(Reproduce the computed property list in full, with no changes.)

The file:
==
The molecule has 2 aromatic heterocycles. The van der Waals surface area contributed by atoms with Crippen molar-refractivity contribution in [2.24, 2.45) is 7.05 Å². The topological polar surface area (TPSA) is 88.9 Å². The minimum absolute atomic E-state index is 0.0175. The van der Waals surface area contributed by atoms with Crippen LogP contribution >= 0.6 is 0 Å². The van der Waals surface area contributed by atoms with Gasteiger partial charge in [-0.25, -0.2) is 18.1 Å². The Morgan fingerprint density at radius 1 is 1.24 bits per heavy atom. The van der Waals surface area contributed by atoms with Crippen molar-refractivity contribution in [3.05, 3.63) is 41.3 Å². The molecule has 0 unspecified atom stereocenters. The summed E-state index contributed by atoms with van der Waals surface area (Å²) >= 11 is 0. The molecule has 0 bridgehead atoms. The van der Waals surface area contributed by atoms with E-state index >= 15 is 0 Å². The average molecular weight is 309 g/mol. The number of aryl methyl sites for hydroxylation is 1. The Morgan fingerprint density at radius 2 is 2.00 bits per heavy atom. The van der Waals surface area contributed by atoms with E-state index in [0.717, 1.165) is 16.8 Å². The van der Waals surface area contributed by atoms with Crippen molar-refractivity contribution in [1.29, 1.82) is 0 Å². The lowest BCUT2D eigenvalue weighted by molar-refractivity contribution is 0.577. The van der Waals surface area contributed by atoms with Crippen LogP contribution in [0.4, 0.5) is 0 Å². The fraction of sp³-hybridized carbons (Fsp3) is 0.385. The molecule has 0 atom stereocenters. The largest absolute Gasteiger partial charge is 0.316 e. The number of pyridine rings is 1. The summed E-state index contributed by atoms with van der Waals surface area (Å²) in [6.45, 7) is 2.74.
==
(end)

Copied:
The molecule has 2 aromatic heterocycles. The van der Waals surface area contributed by atoms with Crippen molar-refractivity contribution in [2.24, 2.45) is 7.05 Å². The topological polar surface area (TPSA) is 88.9 Å². The minimum absolute atomic E-state index is 0.0175. The van der Waals surface area contributed by atoms with Crippen LogP contribution >= 0.6 is 0 Å². The van der Waals surface area contributed by atoms with Gasteiger partial charge in [-0.25, -0.2) is 18.1 Å². The Morgan fingerprint density at radius 1 is 1.24 bits per heavy atom. The van der Waals surface area contributed by atoms with Crippen molar-refractivity contribution in [3.05, 3.63) is 41.3 Å². The molecule has 0 unspecified atom stereocenters. The summed E-state index contributed by atoms with van der Waals surface area (Å²) >= 11 is 0. The molecule has 0 bridgehead atoms. The van der Waals surface area contributed by atoms with E-state index >= 15 is 0 Å². The average molecular weight is 309 g/mol. The number of aryl methyl sites for hydroxylation is 1. The Morgan fingerprint density at radius 2 is 2.00 bits per heavy atom. The van der Waals surface area contributed by atoms with E-state index in [0.717, 1.165) is 16.8 Å². The van der Waals surface area contributed by atoms with Crippen molar-refractivity contribution in [1.29, 1.82) is 0 Å². The lowest BCUT2D eigenvalue weighted by molar-refractivity contribution is 0.577. The van der Waals surface area contributed by atoms with Crippen LogP contribution in [0.4, 0.5) is 0 Å². The fraction of sp³-hybridized carbons (Fsp3) is 0.385. The molecule has 0 atom stereocenters. The largest absolute Gasteiger partial charge is 0.316 e. The number of pyridine rings is 1. The summed E-state index contributed by atoms with van der Waals surface area (Å²) in [6.45, 7) is 2.74.